“Why?”
“He’s sent me a message, I’m on leave for a week from tomorrow!”
“Oh that, I did happen to pass by his office when I fetched some supplies from the hospital.” She said sweetly.
“Huh!” Stroud said. “So you told on me! The whole project is in jeopardy just because you couldn’t keep your mouth shut!” he bellowed.
“It’s not!” she insisted.
“It is!” he said. “This refit is tricky! We need all the officers here! Not gallivanting off somewhere! If those bureaucrats had bothered to send a halfway decent ship, if they had even sent a specialist refitter, we wouldn’t have these problems! But as it is, it’s my responsibility to get this ship running and I mean to do it on time!” He banged his left fist into the palm of his other hand to emphasise the statement.
“Did you read the rest of your messages?” Rachel asked.
“Did I… What do you think woman? I haven’t got time to read all that mess! I’ve got work to do!”
“Read them Gleick!” she ordered coolly.
“Very well.” He muttered. He scanned through the messages. “How in all the names of the galaxies!” he exclaimed.
“Found it?” Rachel said, far too innocently.
“Found it? Of course I’ve found it! You knew didn’t you?” he grabbed hold of her shoulders.
“Of course I did!” she said. “I told you that I saw Admiral Elliott on the way here.”
“You, you… Why didn’t you tell me?”
“I meant to.” She admitted. “You didn’t give me the chance to!”
“You, you…” he kissed her. “I’d better tell Taylor.”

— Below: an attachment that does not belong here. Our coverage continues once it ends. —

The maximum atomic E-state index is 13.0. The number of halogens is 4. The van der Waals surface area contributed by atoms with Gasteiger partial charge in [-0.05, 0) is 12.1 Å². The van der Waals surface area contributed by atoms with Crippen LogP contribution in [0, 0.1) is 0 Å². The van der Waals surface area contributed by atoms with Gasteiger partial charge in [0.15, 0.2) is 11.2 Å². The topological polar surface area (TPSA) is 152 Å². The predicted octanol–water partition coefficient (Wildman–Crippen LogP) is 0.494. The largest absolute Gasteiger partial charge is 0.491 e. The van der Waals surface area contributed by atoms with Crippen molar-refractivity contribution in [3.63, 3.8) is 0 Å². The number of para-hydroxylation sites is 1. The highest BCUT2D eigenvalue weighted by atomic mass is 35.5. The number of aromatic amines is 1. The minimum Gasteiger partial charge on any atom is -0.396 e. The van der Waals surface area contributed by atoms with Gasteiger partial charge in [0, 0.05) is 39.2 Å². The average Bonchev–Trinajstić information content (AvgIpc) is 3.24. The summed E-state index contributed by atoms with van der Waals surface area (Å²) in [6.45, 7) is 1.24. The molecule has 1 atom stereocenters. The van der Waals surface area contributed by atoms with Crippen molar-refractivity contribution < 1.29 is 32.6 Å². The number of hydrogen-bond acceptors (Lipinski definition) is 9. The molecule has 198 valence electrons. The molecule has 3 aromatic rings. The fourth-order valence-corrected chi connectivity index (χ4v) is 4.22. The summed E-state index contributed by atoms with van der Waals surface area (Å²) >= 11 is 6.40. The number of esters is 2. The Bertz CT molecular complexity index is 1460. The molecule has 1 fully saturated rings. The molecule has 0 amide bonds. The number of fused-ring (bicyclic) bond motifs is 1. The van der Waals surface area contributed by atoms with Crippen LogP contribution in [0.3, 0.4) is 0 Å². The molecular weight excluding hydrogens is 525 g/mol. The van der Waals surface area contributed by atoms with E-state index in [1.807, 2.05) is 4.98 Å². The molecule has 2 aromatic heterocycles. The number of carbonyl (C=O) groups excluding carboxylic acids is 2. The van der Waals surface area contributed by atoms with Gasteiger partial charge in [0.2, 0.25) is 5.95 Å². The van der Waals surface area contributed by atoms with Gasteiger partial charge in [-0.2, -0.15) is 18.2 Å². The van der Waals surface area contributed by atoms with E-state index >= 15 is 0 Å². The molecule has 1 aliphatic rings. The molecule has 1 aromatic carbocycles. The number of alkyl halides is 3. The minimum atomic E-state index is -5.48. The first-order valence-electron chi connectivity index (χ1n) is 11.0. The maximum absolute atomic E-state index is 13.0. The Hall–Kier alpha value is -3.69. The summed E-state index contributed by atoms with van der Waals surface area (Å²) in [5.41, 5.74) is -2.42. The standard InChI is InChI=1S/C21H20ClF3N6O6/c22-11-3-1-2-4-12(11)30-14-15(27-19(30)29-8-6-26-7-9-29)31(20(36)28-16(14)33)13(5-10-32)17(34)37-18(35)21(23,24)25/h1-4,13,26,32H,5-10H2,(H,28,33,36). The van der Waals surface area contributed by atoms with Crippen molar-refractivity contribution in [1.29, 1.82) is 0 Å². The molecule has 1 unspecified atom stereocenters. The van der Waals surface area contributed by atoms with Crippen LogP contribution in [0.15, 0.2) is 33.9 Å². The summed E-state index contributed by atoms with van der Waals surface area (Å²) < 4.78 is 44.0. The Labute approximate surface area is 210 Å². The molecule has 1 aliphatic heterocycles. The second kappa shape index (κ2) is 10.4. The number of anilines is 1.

“She’s asleep!” Rachel protested.
“No she’s not!” Stroud replied. “Listen!”
At that moment the door opened and Taylor wandered sleepily through it. “Thanks!” she said sleepily. “I needed that. What was all the shouting about?” she collapsed into an armchair. “Oh! Fischer’s here, I see.” She curled up among the cushions.
“We’ve got specialist support!” Stroud said gleefully. “Enough to refit the ship, and they’ll be finished at least a month earlier than we could!”
“That’s great!” Taylor said, instantly awake.
“That’s not all!” Rachel said. “We’re all on leave for a week from tomorrow!”
Taylor looked at her in disbelief. “Leave!” she squeaked. “How wonderful! Where can I go?”
“Admiral Elliott has reserved places for all of us on the next transport to Glock-Click, we leave in the morning.” Rachel said with a smile.
“Glock-Click?” Stroud asked.
“It’s a small island south from here.” Rachel explained. “It’s warm, dry and relaxing.”
“Good!” Taylor said. “Anything to get away from this drizzle, it’s been raining almost constantly since I’ve arrived!”
“It has been a bit awful!” Rachel said. “Elliott said that it’s like the Old Country was like back on Earth.”
“Old Country?” Taylor asked.
Rachel smiled. “Generation ship Commonwealth was a ship crewed mainly with members of what used to be the old British Commonwealth, there were people from England, Wales, Scotland, Ireland, Australia, Canada, New Zealand, the West Indies, practically every country that was a member. Elliott says he can trace his paternal ancestors all the way back to England, a place called Shropshire. Apparently, the stories go that it rained a lot in England.”
“It does!” Taylor said. “I’ve been there once or twice.”
“You have?” Rachel looked at Taylor in awe.
“I’m from Earth, it’s nothing special, I can assure you! Now, tell me more about this holiday!”

Taylor sighed and stood up when Rachel finished. “I suppose I ought to go and pack.” She said.
“Have you anything sensible to wear?” Rachel asked. “Anything suitable for a holiday?”
Taylor shook her head. “You can’t pack much if you’re travelling by shuttle.”
“Well let’s go shopping. You too Gleick, I’ve seen the state of your wardrobe, besides, we all need to order our working uniforms from Williams’.”
“What about Fischer!” Stroud protested weakly.
“Oh, he’ll be out for hours yet, I made sure of that!” she said airily. “We won’t be long! We’ll pick up a takeaway too, that way we won’t have to cook!”